This post on Toyota Material Handling North America’s use of Big Data and the Internet of Things was originally created for our sister blog, agmetalminer.com. The customer-data collection challenge that TMHNA is tackling is one that hundreds of companies are facing in the era of big data.
Last week at the SAP Manufacturing Industries Forum in Lombard, Illinois, we got a glimpse into how Toyota Material Handling North America is helping its customers with information about the equipment they use and how TMHNA manages all of that collected user information using SAP's Hana database management system.
Alan Cseresznyak, CIO and Senior Vice President of TMHNA — the seller and dealer network of all Toyota forklifts and other material handling products on the continent — explained that part of TMHNA's digital transformation has been helping its customers keep their forklifts and other machines efficiently running.
Many people know Toyota by its cars and its production system but the company is innovating in its materials handing business as well. Source: TMHNA.
"We can identify which parts are breaking down," Csersznyak said. "We could find out when a certain bolt is breaking loose. Using this data we can also earlier identify and correct manufacturing problems."
TMHNA's strategy for service mirrors its customer relationship management strategy. Csesznyak said TMHNA already forecasts demand from its customer relationship management (CRM) system. Every single outstanding quotation is created from the CRM system. Profit margins for TMHNA, individual dealers, and other relationship information are all in the system.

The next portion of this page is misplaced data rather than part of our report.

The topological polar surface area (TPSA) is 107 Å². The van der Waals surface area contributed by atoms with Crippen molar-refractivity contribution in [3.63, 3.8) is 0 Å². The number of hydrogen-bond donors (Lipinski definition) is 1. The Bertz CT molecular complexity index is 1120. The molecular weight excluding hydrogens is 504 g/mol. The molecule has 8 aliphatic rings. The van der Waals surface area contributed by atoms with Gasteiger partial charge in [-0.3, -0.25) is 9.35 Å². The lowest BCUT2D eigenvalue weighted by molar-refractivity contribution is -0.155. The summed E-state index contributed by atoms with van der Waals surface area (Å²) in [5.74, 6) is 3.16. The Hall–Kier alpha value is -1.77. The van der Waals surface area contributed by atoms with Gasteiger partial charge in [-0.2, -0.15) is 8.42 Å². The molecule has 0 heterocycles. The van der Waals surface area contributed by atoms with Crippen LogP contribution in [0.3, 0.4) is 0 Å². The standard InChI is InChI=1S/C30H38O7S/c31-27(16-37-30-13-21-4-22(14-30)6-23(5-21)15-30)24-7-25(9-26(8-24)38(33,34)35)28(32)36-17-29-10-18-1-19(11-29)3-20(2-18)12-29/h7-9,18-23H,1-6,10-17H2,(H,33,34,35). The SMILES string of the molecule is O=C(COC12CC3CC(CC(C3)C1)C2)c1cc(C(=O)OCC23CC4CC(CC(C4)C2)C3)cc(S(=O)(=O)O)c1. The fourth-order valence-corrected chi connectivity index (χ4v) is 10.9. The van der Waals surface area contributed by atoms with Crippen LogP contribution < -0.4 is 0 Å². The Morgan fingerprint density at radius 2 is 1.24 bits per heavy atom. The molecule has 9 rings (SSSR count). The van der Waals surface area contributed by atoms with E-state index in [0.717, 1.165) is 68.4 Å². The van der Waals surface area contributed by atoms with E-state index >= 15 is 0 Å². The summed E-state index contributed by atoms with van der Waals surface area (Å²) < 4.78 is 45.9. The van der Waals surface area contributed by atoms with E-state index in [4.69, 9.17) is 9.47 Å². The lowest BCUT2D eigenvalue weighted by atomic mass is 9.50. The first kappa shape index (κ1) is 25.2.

Using SAP Hana and other tools, TMNHA desires to have the same type of setup as CRM systems for maintenance, with sensors built into individual parts to create a better ability to capture whole unit operations data.
"The cost of getting maintenance done is not a major cost for any of our customers," Cseresznyak said. "What they are looking for is more uptime. The more we know about individual maintenance, the more uptime we can provide. On the car side, they used to recommend an oil change every 3,000 miles. Now it’s 7,500 miles because of better data."
TMHNA has its own engineering department and Cseresznyak said the company will build its own sensors if need be.
"We don’t believe it’ll be a major cost on the forklift to purchase the sensors provided we can provide that uptime and superior customer service," he said. "Devices for telematics used to be thousands of dollars. Now, we are adding a CalAmp device that’s under $200. Everything is becoming commoditized."